Find a way to contact humains here!
Yes, but we’d prefer you to turn it off – it’s so much nicer to leave the real world behind for a few days!
The nearest village to the site has a few small shops and a bank. Larger supermarkets and DIY stores can be found in Zaragoza. More details are in the survival guide sent out before the festival.
One of the principles behind Nowhere is self-expression, so if part of your self-expression is nudity, people will accept that – and at the very least tolerate it! There are some people who are not as comfortable with nudity, and it’s important to be sensitive to that (during meal times, for example – and all kitchens require you to be clothed when cooking!) but one of the many things I love about Nowhere is how we all accept each other, exactly as we are – self-expression, community, tolerance!
Any artist who is applying for an art grant must register their art piece. The registration form is the main grant application form. Anyone bringing an art car must also register in order for your vehicle to receive a permit to drive around the Nowhere site.
Yes, do it. Like all artists, you’ll still need to buy your own ticket, and you definitely have to abide by our Leave No Trace guidelines, and a number of other rules. We’d also really encourage you to register it with our art team (see below for why). We love spontaneous art and self expression, so please feel free to just show up and do something amazing.
Registering will give you many advantages:
- If you have an installation or have a particular location planned for your workshop/performance, your art will be placed on the official map.
- If you offer a performance or workshop at a certain time, you will be included in the main performance programme.
- If your project needs power, we can hook up registered projects to our electrical grid.
- If you need tools, registered projects also get access to Kunsthaus, Nowhere’s tool repository for artists (handy if you’ve forgotten your screwdriver, but don’t fancy an 80km trek to get one).
- After the event, your work will be immortalised in our Art Archive, so that everyone can be inspired by your art.
Will the art grant ...
In the past, the art grant has funded multiple projects of a single person. Overall, this is fine as long as the person/group submitting for more than one project can give the Art Team credible evidence that they have time/energy/manpower/resources to do all they are setting out to do. Additionally, the projects have to be distinct from one another – so no splitting a single project in two halves so as to get twice the amount of a grant!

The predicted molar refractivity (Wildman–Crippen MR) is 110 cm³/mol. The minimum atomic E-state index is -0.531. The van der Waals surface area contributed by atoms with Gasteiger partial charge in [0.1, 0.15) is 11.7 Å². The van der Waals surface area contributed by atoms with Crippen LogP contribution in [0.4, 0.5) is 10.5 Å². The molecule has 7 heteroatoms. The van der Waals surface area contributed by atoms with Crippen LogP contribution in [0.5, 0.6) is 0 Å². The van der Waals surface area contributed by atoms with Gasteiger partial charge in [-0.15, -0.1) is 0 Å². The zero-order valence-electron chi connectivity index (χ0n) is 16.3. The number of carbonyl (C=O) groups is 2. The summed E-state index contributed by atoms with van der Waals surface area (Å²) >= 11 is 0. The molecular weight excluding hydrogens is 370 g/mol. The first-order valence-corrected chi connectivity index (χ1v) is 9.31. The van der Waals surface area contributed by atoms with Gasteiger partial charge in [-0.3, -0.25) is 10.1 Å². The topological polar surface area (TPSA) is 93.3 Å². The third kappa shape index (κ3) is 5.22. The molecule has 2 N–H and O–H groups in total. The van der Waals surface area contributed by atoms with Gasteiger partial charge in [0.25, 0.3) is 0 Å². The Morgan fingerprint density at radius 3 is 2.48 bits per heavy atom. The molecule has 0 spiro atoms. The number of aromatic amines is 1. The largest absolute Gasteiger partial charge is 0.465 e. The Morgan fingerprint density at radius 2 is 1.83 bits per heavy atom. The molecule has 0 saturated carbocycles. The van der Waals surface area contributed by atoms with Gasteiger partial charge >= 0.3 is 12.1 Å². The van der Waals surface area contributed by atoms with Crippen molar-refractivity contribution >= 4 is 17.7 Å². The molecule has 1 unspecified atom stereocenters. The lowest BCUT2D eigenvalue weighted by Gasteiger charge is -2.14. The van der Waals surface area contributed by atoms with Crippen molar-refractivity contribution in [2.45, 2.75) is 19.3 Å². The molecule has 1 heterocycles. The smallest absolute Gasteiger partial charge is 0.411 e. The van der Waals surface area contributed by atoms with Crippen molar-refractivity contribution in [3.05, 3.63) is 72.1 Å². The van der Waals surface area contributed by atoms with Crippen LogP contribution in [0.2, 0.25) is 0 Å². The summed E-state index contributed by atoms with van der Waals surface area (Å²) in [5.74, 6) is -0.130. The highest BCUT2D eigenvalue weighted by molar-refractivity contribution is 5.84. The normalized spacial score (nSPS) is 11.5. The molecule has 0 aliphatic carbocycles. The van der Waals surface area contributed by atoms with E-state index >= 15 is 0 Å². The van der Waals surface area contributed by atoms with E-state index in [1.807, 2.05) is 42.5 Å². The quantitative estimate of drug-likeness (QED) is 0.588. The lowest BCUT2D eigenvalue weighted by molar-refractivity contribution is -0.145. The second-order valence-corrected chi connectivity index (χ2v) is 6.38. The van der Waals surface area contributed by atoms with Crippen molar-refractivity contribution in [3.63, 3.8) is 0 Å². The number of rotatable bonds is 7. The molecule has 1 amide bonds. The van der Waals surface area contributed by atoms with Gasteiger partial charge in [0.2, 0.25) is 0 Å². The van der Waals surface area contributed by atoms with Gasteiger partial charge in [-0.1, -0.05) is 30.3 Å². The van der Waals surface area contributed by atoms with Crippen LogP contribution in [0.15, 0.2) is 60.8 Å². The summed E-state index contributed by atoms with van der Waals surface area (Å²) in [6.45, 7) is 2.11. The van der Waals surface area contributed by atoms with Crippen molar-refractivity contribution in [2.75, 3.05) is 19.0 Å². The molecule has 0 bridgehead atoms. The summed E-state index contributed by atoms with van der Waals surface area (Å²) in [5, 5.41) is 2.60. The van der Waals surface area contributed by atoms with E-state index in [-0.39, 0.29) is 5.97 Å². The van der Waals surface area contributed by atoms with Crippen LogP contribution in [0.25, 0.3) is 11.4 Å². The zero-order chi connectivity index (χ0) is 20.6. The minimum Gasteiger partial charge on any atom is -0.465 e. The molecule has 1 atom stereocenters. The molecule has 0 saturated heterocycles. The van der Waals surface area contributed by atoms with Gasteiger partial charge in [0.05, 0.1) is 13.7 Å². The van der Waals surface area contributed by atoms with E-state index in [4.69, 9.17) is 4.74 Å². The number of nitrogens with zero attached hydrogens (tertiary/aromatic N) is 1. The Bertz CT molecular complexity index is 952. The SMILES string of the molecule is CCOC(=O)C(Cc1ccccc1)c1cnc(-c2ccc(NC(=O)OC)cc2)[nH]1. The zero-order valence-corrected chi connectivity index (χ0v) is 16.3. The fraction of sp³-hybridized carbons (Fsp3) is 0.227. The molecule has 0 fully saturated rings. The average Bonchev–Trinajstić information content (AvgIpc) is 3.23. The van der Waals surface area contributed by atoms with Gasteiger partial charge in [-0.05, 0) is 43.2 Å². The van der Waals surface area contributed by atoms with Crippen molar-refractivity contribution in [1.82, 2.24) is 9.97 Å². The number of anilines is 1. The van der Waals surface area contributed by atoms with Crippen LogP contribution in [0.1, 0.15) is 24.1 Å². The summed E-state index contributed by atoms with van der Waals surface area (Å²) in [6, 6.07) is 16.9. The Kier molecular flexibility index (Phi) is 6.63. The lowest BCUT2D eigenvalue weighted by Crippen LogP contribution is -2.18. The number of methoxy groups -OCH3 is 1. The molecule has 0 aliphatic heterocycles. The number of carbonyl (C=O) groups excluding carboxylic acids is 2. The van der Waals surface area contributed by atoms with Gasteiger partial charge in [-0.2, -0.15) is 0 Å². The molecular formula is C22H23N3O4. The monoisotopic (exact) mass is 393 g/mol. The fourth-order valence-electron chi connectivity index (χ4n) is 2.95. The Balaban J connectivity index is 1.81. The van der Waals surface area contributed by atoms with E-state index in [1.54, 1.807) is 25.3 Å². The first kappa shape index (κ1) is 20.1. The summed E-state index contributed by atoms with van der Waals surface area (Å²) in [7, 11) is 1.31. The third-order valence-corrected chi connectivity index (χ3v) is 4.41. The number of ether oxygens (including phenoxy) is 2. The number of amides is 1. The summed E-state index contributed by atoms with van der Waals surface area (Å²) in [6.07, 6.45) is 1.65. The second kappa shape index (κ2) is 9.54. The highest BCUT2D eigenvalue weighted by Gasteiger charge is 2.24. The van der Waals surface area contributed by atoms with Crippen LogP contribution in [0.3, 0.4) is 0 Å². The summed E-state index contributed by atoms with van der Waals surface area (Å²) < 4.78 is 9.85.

No. Every person entering Nowhere needs to buy a ticket, regardless if they are part of a group setting up an art project, or not. So if your team is 10 people, you will need 10 tickets. Tickets are Nowhere’s only way to finance the event – and offer art grants – so everyone has to buy a ticket.
Maybe. It’s decided on a case-by-case basis.
Leave No Trace
I’m aware the Leave No Trace (LNT) guidelines are really important. What specifically should I bear in mind when thinking about LNT and my art project? We have tried to summarise the main points below. The below guidelines apply to ALL art pieces at Nowhere, and not just projects we offer grants for. If you apply for a grant, we will require you fill a short LNT document as part of your application, so that we can appreciate ahead how much thinking you have put into this.
What kind of packaging will you need to bring your art project safely to Nowhere? Will it need to be disposed of afterwards or reused, and can the amount of packaging be reduced? How will you store this packing until you leave the event? Polystyrene foam packing balls, for example, would best be avoided! If you’re in need of advice, email our Leave No Trace team (email@example.com) who can help you brainstorm an idea.
Waste water can’t be thrown directly onto the ground of the festival site, so if your project uses water, please get in touch with the Leave No Trace team. If your waste water contains chemicals (paint, varnish) then you most likely should evaporate this on a black tarp, then dispose of the tarp post-event.
No. There are very strict fire restrictions in Spain during the summer. At Nowhere, we are forced to operate a total ban on solid fuels and on anything that may generate sparks that could fly away and set the vegetation in the area on fire.
While there is a total ban on solid fuel, gas and petrol flames are allowed. You will need to produce a risk assessment. If you are thinking about art with liquid or gas flames then please talk to fire leads (firstname.lastname@example.org) and to Health & Safety (email@example.com) for help with safety and support completing the risk assessment.
We can try. The site that Nowhere takes place on is sloped in many places, but there are some places that are almost flat. Make sure you mention this requirement in your project description. Although nothing is completely level, our placement team can place you on the best suited place for your art project. We advise you to liaise with the Placement team (firstname.lastname@example.org), and if it really needs to be flat we can ask the digger to help out.
Maybe. Our policy is that art is for art’s sake and a gift to the community, and so if it’s too close to, or forms part of, your personal camping area then it wouldn’t be eligible as art (and would be dealt with as a barrio.)